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Norfolk Southern CEO to testify Thursday at Senate hearing on Ohio train derailment

Portions of a Norfolk Southern freight train that derailed in East Palestine, Ohio, remain on fire Feb. 4, 2023. (AP Photo/Gene J. Puskar)

 (CNN) — A powerful Senate panel will hold a hearing Thursday on the East Palestine, Ohio, train derailment as lawmakers on both sides of the aisle call for answers and action in the wake of the disaster.

The hearing is taking place after the derailment of a Norfolk Southern train on February 3 that released toxic chemicals into the air, water, and soil of East Palestine — an incident that has received national attention and fueled outcry among residents who have reported headaches, coughing, and other ailments after the fiery crash.

The Senate Environment and Public Works Committee will convene the hearing at 10 a.m. ET. The panel has announced a slate of witnesses, including Norfolk Southern CEO Alan Shaw as well as several senators who represent Ohio and Pennsylvania.

Norfolk Southern CEO to appear at hearing

The most high-profile witness at the hearing is expected to be Shaw.

Senate Majority Leader Chuck Schumer on Wednesday said in remarks on the floor that at the hearing he expects, “Mr. Shaw to lay out precisely what steps Norfolk Southern is taking to prevent future disasters like East Palestine.”

Citing the “number and significance of recent Norfolk Southern accidents,” federal investigators said Tuesday they will open a special investigation into the railway’s safety culture.

The company and other major freight railroads have vowed new safety measures in response to the toxic train wreck that ravaged the town of East Palestine. The railroads say they will revamp a hot bearing detector network. “Hot bearing” or “hot box” detectors use infrared sensors to record the temperatures of railroad bearings as trains pass by.

While Norfolk Southern has pledged more than $21 million so far in help for the communities affected by the derailment, that is only a small fraction of its profits, and the billions it is giving to shareholders through dividends and share repurchases. Shaw is likely to face questions about the company’s continued share repurchase plans in the wake of the disaster, questions that he dodged at a recent CNN Town Hall on the crash.

Shaw told CNN in February that “Norfolk Southern is committed to the community and citizens of East Palestine.”

“We’re going to be here today, we’re going to be here tomorrow, we’re going to be here a year from now and we’re going to be here five years from now,” he said.

Senators and other witnesses to come before panel

The hearing will also feature several senators as witnesses: Ohio Sens. Sherrod Brown, a Democrat, and J.D. Vance, a Republican, and Pennsylvania Sen. Bob Casey, a Democrat.

It’s rare, though it does happen, for members of Congress to testify at a congressional hearing. The senators may be able to provide insight into what they are hearing from their constituents and communities affected by fallout from the incident.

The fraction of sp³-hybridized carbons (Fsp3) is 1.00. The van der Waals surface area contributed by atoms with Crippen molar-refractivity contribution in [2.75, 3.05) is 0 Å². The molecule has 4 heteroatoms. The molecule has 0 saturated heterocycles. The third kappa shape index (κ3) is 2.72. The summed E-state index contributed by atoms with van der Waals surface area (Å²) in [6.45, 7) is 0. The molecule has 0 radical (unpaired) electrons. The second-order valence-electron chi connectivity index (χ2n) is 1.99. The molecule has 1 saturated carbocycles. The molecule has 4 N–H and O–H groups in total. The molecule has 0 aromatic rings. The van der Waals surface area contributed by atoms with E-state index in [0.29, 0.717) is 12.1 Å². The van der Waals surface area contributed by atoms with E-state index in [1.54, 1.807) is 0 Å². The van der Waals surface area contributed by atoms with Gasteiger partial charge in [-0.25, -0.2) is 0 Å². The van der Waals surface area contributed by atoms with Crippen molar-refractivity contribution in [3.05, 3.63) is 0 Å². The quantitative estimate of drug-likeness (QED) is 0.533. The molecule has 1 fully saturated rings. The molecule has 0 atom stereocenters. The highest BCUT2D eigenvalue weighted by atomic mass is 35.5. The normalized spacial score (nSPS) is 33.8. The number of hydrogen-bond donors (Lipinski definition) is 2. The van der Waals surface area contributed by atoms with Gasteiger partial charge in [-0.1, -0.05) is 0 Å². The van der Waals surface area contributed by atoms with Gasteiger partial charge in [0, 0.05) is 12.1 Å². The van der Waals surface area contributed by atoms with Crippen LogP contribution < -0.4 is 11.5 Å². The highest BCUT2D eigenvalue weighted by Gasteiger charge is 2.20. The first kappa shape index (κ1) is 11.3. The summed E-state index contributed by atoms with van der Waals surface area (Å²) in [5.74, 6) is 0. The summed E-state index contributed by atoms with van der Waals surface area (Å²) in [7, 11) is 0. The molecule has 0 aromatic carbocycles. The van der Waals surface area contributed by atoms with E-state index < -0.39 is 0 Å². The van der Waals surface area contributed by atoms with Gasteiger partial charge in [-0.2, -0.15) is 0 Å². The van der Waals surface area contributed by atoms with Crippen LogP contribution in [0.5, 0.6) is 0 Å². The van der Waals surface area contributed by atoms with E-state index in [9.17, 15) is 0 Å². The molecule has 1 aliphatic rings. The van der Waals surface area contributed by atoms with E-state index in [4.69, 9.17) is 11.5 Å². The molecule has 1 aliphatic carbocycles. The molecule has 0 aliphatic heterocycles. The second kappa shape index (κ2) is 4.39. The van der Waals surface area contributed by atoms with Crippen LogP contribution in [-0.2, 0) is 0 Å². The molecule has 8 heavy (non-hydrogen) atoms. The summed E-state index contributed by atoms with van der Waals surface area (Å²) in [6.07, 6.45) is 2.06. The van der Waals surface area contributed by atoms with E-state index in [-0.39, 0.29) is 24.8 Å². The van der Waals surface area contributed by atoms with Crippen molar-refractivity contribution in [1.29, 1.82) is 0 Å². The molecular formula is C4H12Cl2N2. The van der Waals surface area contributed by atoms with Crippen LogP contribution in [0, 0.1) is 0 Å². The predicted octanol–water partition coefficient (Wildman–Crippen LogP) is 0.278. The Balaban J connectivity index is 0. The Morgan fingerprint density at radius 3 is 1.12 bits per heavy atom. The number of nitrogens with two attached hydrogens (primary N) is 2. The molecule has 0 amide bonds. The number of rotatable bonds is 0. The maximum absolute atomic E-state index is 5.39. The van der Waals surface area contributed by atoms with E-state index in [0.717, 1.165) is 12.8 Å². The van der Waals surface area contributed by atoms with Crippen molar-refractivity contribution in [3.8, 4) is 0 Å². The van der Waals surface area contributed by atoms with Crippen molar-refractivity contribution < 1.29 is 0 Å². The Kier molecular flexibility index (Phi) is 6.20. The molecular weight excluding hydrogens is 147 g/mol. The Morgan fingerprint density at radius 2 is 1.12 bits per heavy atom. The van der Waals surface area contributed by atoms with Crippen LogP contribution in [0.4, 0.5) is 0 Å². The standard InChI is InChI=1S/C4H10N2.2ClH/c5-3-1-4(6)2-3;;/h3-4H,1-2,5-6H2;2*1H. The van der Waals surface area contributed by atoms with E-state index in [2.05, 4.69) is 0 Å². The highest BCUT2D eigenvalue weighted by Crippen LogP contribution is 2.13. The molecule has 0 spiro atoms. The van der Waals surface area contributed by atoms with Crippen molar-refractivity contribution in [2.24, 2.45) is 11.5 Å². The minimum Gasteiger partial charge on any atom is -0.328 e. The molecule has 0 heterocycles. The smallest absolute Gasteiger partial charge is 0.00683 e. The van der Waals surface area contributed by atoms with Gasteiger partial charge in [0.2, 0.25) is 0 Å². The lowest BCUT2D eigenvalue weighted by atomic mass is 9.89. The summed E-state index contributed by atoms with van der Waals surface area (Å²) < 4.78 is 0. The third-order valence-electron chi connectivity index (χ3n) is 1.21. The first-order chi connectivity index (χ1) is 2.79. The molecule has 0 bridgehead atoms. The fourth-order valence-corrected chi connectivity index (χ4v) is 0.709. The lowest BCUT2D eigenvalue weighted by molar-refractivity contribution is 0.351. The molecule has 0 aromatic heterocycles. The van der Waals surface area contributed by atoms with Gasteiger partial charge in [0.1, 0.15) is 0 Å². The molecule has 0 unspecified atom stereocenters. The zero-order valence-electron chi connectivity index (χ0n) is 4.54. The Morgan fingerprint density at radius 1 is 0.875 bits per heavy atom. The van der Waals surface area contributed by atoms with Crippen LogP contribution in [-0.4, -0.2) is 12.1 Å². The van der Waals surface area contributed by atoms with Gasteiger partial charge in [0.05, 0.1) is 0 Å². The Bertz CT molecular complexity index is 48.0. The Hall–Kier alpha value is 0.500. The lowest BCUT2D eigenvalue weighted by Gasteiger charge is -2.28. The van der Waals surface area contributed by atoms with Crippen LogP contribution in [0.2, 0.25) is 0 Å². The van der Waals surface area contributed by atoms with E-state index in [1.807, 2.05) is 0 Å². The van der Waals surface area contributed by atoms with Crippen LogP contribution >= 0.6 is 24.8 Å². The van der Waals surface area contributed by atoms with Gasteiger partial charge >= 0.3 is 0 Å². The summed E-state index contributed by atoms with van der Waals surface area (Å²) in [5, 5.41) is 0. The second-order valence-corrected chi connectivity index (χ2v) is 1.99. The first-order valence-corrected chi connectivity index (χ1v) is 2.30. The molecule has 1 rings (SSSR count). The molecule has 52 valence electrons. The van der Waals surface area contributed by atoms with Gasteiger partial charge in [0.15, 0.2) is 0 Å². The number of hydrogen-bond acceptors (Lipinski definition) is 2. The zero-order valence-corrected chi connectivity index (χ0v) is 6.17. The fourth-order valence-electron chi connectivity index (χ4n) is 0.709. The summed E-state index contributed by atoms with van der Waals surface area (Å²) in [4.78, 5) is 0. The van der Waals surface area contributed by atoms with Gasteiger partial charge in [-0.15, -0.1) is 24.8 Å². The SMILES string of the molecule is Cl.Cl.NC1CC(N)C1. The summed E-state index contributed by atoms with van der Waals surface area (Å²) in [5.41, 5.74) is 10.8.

According to the committee, the other witnesses are: Debra Shore, regional administrator for the Environmental Protection Agency Region 5, Anne Vogel, director of the Ohio Environmental Protection Agency, Richard Harrison, executive director and chief engineer of the Ohio River Valley Water Sanitation Commission, and Eric Brewer, director and chief of hazardous materials response for Beaver County Department of Emergency Services.

A bipartisan legislative push

In the wake of the East Palestine crash, a bipartisan group of senators has proposed a new bill aimed at shoring up rail safety.

The Railway Safety Act of 2023 has been introduced by Vance and other Republican Sens. Marco Rubio of Florida and Josh Hawley of Missouri, as well as Brown, Casey and fellow Democratic Sen. John Fetterman of Pennsylvania.

Brown told CNN’s Erin Burnett on “OutFront” that he has discussed moving the bill with Schumer, as well as spoken with Senate Commerce Chairwoman Maria Cantwell and Sen. Gary Peters, who chairs the Commerce subcommittee overseeing surface transportation policy.

The bill includes a number of provisions to boost safety procedures to prevent future incidents, including “new safety requirements and procedures for trains carrying hazardous materials like vinyl chloride,” a requirement for advance notice from railways to state emergency response officials about what their trains are carrying, requirements to prevent blocked railway crossings and new rules for train size and weight, according to a statement from the senators.

The legislation would also require two person crews on most long-distance freight trains. There are no such regulations or laws requiring that currently, only provisions of existing labor agreements with the unions representing crew members. The railroads say they will oppose that change in the law and that they will continue to push to have only the engineer, and not a conductor, riding in the cab of locomotives.

Future congressional oversight

In addition to Thursday’s Senate hearing, CNN reported last week that a series of House Republican committees are plotting to launch investigations into the toxic train disaster in East Palestine, according to multiple committee aides.

GOP lawmakers are vowing to use their oversight power to dig into what they describe as the Biden administration’s flawed response to the train wreck. They have also left the door open to holding hearings on the subject, including potentially bringing in Environmental Protection Agency Administrator Michael Regan and Transportation Secretary Pete Buttigieg to testify publicly, the aides said, though such decisions have not yet been made.